Viburnums, Rhododendron, Hygrangea

JoonBJune 9, 2011

I have to do some foundation planting under the eave of my house. The area faces northeast.

Can you tell me the pros and cons of these bushes- or perhaps offer me a suggestion of something else that is a good foundation planting offering some flower interest?

Would these bushes also do ok in a west location or is it too hot (ie too much water requirment?)

thanks

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JoonB

Also, can you tell me which varieties based on your experience would work? I prefer more purples or whites- no pink.

Thanks!

    Bookmark   June 9, 2011 at 11:28AM
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Dick_Sonia(Sunset 17)

Those are perfect choices...for Seattle. If you're in Zone 23, you should be thinking more along the lines of plants that are naturally adapted to Mediterranean, desert, or dry subtropical conditions. There are thousands of plants from Australia, Mexico, Brazil, Argentina, South Africa and the Canary Islands that would be suitable. Forget about the northern stuff. You have far more exciting possibilities awaiting you.

    Bookmark   June 9, 2011 at 11:58AM
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JoonB

Can you give me suggestions so I can look them up? thanks!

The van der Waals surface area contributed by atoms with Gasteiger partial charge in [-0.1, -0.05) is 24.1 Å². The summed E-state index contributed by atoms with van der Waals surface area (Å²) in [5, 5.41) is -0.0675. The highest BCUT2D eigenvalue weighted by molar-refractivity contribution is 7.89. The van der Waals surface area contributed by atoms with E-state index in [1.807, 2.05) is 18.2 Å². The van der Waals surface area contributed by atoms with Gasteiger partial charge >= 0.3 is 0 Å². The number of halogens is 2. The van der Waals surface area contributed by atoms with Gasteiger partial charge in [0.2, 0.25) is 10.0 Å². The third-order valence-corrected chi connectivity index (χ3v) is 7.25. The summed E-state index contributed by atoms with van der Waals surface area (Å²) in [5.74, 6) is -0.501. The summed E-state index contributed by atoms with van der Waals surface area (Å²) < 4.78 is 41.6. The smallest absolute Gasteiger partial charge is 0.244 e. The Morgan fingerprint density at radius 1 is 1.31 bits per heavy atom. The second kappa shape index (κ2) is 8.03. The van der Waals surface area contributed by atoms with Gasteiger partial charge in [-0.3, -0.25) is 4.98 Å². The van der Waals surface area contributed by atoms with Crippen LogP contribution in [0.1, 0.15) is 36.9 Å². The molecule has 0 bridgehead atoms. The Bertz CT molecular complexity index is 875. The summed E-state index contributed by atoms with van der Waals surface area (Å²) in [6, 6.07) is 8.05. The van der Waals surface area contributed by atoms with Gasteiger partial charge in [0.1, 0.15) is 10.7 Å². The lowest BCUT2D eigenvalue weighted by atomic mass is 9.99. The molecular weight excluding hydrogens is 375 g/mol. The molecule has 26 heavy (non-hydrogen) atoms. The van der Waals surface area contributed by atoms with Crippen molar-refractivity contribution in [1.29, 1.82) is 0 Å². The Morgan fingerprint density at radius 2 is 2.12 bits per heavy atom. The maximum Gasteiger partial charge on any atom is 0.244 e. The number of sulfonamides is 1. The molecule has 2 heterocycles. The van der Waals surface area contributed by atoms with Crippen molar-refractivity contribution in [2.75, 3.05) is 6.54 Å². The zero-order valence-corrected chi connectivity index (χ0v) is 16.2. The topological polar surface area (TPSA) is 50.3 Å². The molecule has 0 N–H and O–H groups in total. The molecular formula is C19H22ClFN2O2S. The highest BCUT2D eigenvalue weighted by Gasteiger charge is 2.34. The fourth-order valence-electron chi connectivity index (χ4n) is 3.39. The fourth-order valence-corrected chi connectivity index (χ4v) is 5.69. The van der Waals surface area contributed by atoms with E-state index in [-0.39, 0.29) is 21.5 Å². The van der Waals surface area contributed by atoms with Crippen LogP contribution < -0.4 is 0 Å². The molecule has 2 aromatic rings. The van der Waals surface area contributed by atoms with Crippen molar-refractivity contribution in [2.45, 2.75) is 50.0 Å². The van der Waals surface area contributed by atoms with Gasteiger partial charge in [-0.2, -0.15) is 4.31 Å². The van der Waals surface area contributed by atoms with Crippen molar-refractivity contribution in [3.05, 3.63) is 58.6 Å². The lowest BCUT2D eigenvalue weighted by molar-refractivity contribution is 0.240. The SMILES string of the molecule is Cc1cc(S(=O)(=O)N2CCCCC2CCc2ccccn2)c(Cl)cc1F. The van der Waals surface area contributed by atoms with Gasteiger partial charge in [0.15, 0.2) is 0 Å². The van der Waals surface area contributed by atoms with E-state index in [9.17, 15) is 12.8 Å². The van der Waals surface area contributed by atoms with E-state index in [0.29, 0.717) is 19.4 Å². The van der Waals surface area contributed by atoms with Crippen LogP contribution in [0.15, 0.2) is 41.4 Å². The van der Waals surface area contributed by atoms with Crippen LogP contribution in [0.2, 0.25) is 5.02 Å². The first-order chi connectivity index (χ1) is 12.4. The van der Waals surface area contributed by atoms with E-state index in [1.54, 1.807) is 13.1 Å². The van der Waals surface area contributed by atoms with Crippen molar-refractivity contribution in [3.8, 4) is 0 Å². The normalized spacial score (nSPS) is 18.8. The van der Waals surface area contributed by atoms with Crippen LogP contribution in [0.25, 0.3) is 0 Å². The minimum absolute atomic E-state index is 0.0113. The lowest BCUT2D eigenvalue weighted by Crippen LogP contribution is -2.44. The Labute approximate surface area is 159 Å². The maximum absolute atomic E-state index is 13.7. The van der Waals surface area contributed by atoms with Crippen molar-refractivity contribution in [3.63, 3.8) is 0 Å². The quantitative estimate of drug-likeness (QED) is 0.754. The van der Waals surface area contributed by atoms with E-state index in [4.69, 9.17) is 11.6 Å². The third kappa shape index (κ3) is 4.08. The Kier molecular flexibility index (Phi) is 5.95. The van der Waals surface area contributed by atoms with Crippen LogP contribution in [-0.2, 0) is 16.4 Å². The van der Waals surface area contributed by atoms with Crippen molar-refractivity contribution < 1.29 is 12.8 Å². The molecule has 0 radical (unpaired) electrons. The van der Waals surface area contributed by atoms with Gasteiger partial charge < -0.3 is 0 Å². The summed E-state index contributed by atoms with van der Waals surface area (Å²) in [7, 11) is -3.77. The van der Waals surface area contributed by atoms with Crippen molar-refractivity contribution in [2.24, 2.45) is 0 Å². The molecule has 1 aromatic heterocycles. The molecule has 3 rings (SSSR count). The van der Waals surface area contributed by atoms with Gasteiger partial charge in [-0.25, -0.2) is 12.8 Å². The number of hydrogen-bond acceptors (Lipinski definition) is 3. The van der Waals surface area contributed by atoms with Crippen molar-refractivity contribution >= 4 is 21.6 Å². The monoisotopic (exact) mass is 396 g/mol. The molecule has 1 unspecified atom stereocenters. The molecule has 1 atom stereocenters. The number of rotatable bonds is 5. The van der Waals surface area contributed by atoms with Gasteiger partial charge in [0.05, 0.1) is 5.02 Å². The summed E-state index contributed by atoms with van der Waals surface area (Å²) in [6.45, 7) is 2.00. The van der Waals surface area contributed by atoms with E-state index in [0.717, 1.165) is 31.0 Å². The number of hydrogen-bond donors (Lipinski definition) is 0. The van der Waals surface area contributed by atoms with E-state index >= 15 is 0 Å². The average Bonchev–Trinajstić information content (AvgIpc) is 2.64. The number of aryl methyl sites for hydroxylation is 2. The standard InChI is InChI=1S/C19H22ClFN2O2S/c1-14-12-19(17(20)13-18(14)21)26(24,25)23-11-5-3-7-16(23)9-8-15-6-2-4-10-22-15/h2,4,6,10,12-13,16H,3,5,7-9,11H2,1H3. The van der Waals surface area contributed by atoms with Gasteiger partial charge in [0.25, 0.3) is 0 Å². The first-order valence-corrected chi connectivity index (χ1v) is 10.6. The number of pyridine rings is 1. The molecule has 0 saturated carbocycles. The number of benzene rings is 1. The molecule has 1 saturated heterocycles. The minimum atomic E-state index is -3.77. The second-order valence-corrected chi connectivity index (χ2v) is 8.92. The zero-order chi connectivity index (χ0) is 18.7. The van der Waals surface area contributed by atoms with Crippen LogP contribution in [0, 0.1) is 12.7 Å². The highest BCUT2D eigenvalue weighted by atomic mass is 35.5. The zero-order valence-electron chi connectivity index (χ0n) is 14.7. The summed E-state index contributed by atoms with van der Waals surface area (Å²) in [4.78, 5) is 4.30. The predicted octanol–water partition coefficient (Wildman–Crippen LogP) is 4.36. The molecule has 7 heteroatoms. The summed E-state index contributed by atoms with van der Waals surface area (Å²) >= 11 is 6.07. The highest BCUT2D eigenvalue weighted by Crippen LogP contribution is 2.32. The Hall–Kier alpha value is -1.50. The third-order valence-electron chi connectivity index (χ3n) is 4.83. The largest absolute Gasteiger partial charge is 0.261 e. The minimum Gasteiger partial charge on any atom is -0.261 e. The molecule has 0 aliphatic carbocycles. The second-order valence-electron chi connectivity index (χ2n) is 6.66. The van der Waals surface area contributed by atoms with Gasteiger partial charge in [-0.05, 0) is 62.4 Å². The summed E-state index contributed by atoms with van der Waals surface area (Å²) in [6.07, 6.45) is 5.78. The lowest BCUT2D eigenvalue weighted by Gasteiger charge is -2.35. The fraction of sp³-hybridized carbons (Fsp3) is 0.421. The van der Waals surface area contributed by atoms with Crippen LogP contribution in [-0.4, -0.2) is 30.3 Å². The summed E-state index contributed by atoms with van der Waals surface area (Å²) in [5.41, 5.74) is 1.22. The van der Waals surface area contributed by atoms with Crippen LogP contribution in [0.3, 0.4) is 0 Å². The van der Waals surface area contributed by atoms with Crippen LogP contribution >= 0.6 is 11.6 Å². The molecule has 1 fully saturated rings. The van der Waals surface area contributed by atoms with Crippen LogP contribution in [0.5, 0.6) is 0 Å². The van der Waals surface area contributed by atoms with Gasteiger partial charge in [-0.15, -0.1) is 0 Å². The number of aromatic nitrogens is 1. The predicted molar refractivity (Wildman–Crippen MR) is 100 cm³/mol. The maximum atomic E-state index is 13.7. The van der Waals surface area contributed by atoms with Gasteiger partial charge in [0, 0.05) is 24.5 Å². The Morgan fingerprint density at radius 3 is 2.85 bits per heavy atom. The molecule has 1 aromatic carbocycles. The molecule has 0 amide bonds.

Bookmark   June 9, 2011 at 1:54PM
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loribee2(CA 9)

I'd be interested in that too.

    Bookmark   June 9, 2011 at 5:54PM
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annemarieo

I also could use some ideas on foundation plants for sun to filtered shade. I can suggest though you check out native plants. There is a forum here I believe and Sunset has a section of natives in their book.

    Bookmark   June 11, 2011 at 12:53PM
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iris_gal(z9 CA)

I had mirror plant (Coprosma repens) in So. Cal. with it's incrediblely glossy green leaves. Had a Viburnum (don't remember which one) with leatherly leaves that unfortunately was susceptible to spider mite. In hot sun Murraya paniculata always looked good. Natal plums (Carex) are attractive (thorns). Escallonia - shorter hybrids. Grewia. Hebe 'Pattys Purple'. Nandina (looks like bamboo).

In shade I used camellias with azaelas - did great. Loropetalum needs a bit of sun protection down south.

The local Home Depot will carry what does well in your zone - perhaps some hydrangeas are bred for So. Calif.?

    Bookmark   June 11, 2011 at 5:54PM
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calistoga_al

Bob Perry wrote a book well suited to your area. It is "Landscape Plants for Western Regions". Your library may have it. He is a professor with California State Polytechnic University Pomona. Al

    Bookmark   June 11, 2011 at 8:36PM
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hosenemesis(SoCal Sunset 19 USDA 8b)

I like my Springtime Viburnums. I have some facing east, don't know how they would like facing west with no shade.
Renee

    Bookmark   June 12, 2011 at 3:16AM
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SusanC(9b/10a Sunset 17)

I have had good luck with Dichroa febrifuga, false hydrangea, evergreen hydrangea, in the same situation. -Here is a post by someone growing it in zone 23.

    Bookmark   June 12, 2011 at 1:04PM
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SusanC(9b/10a Sunset 17)

P.S. by same situation, I meant foundation planting/northeast exposure.

    Bookmark   June 12, 2011 at 1:07PM
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